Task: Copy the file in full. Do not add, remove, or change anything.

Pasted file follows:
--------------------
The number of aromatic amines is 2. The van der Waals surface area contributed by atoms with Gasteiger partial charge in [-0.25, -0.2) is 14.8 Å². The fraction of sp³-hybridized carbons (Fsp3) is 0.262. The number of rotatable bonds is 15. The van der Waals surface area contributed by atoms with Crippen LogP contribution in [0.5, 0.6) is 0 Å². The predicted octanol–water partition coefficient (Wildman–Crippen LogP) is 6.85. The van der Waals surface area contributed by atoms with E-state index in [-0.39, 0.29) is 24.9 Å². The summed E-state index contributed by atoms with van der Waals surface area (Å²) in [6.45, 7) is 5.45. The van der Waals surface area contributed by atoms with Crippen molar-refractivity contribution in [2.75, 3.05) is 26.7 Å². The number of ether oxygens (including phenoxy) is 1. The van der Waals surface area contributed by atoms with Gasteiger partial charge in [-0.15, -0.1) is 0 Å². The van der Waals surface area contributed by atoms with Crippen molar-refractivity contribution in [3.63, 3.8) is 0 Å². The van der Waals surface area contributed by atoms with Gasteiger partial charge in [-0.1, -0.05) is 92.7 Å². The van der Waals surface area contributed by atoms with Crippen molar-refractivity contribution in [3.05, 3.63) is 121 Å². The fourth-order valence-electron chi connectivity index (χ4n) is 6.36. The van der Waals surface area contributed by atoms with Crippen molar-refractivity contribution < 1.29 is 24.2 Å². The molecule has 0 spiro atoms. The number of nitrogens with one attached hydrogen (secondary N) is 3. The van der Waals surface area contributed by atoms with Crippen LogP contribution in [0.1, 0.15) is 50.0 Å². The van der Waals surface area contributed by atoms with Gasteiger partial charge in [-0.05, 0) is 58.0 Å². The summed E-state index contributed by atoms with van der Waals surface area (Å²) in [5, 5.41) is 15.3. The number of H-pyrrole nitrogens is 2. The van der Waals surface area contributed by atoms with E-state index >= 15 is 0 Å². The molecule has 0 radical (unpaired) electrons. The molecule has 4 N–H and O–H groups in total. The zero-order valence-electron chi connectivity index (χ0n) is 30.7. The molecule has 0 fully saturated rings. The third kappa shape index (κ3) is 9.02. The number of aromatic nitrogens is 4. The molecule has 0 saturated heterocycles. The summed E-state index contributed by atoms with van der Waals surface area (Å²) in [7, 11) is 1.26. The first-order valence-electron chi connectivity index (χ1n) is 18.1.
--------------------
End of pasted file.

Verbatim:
The number of aromatic amines is 2. The van der Waals surface area contributed by atoms with Gasteiger partial charge in [-0.25, -0.2) is 14.8 Å². The fraction of sp³-hybridized carbons (Fsp3) is 0.262. The number of rotatable bonds is 15. The van der Waals surface area contributed by atoms with Crippen LogP contribution in [0.5, 0.6) is 0 Å². The predicted octanol–water partition coefficient (Wildman–Crippen LogP) is 6.85. The van der Waals surface area contributed by atoms with E-state index in [-0.39, 0.29) is 24.9 Å². The summed E-state index contributed by atoms with van der Waals surface area (Å²) in [6.45, 7) is 5.45. The van der Waals surface area contributed by atoms with Crippen molar-refractivity contribution in [2.75, 3.05) is 26.7 Å². The number of ether oxygens (including phenoxy) is 1. The van der Waals surface area contributed by atoms with Gasteiger partial charge in [-0.15, -0.1) is 0 Å². The van der Waals surface area contributed by atoms with Crippen molar-refractivity contribution in [3.63, 3.8) is 0 Å². The van der Waals surface area contributed by atoms with Gasteiger partial charge in [-0.1, -0.05) is 92.7 Å². The van der Waals surface area contributed by atoms with Crippen molar-refractivity contribution in [3.05, 3.63) is 121 Å². The fourth-order valence-electron chi connectivity index (χ4n) is 6.36. The van der Waals surface area contributed by atoms with Crippen molar-refractivity contribution < 1.29 is 24.2 Å². The molecule has 0 spiro atoms. The number of nitrogens with one attached hydrogen (secondary N) is 3. The van der Waals surface area contributed by atoms with Crippen LogP contribution in [0.1, 0.15) is 50.0 Å². The van der Waals surface area contributed by atoms with Gasteiger partial charge in [-0.05, 0) is 58.0 Å². The summed E-state index contributed by atoms with van der Waals surface area (Å²) in [5, 5.41) is 15.3. The number of H-pyrrole nitrogens is 2. The van der Waals surface area contributed by atoms with E-state index >= 15 is 0 Å². The molecule has 0 radical (unpaired) electrons. The molecule has 4 N–H and O–H groups in total. The zero-order valence-electron chi connectivity index (χ0n) is 30.7. The molecule has 0 fully saturated rings. The third kappa shape index (κ3) is 9.02. The number of aromatic nitrogens is 4. The molecule has 0 saturated heterocycles. The summed E-state index contributed by atoms with van der Waals surface area (Å²) in [7, 11) is 1.26. The first-order valence-electron chi connectivity index (χ1n) is 18.1.